By Gloria Dickie
LONDON (Reuters) – Russian Arctic officials questioned on Friday the decision of their peers on the Arctic Council to boycott future talks held in Russia, calling their actions “regrettable.”
On Thursday, the Arctic Council’s seven other member countries – Canada, Finland, Denmark, the United States, Iceland, Norway, and Sweden – condemned Moscow’s “flagrant violation” of Ukraine’s sovereignty and territorial integrity.
In response, they announced they would skip planned meetings in Russia, which currently holds the council’s rotating chairmanship, and put all work on pause indefinitely.
However, Nikolay Korchunov, Russia’s senior Arctic officials chair and an ambassador-at-large of the Russian Ministry of Foreign Affairs, warned that a temporary freeze on council activity would “inevitably lead to the accumulation of the risks and challenges to soft security in the region.”
The Arctic Council, an intergovernmental forum dedicated to peaceful cooperation on matters that affect the region’s residents, does not deal with hard security.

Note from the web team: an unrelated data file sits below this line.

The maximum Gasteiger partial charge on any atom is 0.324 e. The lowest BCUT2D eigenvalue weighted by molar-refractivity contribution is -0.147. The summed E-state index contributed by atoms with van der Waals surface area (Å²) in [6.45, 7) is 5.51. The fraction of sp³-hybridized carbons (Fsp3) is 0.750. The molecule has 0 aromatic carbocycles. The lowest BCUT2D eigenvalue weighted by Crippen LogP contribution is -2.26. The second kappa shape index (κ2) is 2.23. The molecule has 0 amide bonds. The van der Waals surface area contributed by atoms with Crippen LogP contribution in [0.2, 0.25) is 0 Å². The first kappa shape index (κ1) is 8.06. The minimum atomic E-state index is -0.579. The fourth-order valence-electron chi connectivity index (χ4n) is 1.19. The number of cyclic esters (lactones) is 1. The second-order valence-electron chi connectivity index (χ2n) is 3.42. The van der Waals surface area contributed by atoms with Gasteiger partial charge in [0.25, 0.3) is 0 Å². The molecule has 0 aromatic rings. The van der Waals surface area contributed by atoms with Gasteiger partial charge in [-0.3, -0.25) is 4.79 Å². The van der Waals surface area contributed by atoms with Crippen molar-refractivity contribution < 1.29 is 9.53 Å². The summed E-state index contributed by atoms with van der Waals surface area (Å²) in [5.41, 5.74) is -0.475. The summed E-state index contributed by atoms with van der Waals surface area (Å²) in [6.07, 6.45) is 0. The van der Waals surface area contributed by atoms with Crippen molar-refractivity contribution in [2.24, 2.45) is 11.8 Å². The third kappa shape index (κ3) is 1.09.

Korchunov stressed the council’s strong history of depoliticized dialogue in high latitudes. “The Arctic should remain as a territory of peace … and thus, this unique format should not be subject to the spill-over effect of any extraregional events,” he told Reuters.
But in light of the invasion of Ukraine, which Russia calls a “special operation,” the majority of the Arctic Council felt differently.
Russia accounts for roughly a third of the entire Arctic region and is behind nearly 70% of economic activity in high latitudes.
“For us there is no alternative to uninterrupted sustainable development of our Arctic territories,” Korchunov said.
While the remainder of the Arctic Council pursued a “pause in cooperation,” Arctic representatives in Russia would refocus “the … Chairmanship toward addressing our domestic needs in the region,” Korchunov added.
All events organized under the Russian chairmanship of the Arctic Council, he said, would go ahead as planned, aside from official meetings with the other senior Arctic officials.
“It is of utmost importance to safeguard the project activities of the Arctic Council in order to be able to pick up where we paused and step up cooperation,” Korchunov said.
(Reporting by Gloria Dickie; Editing by Bill Berkrot)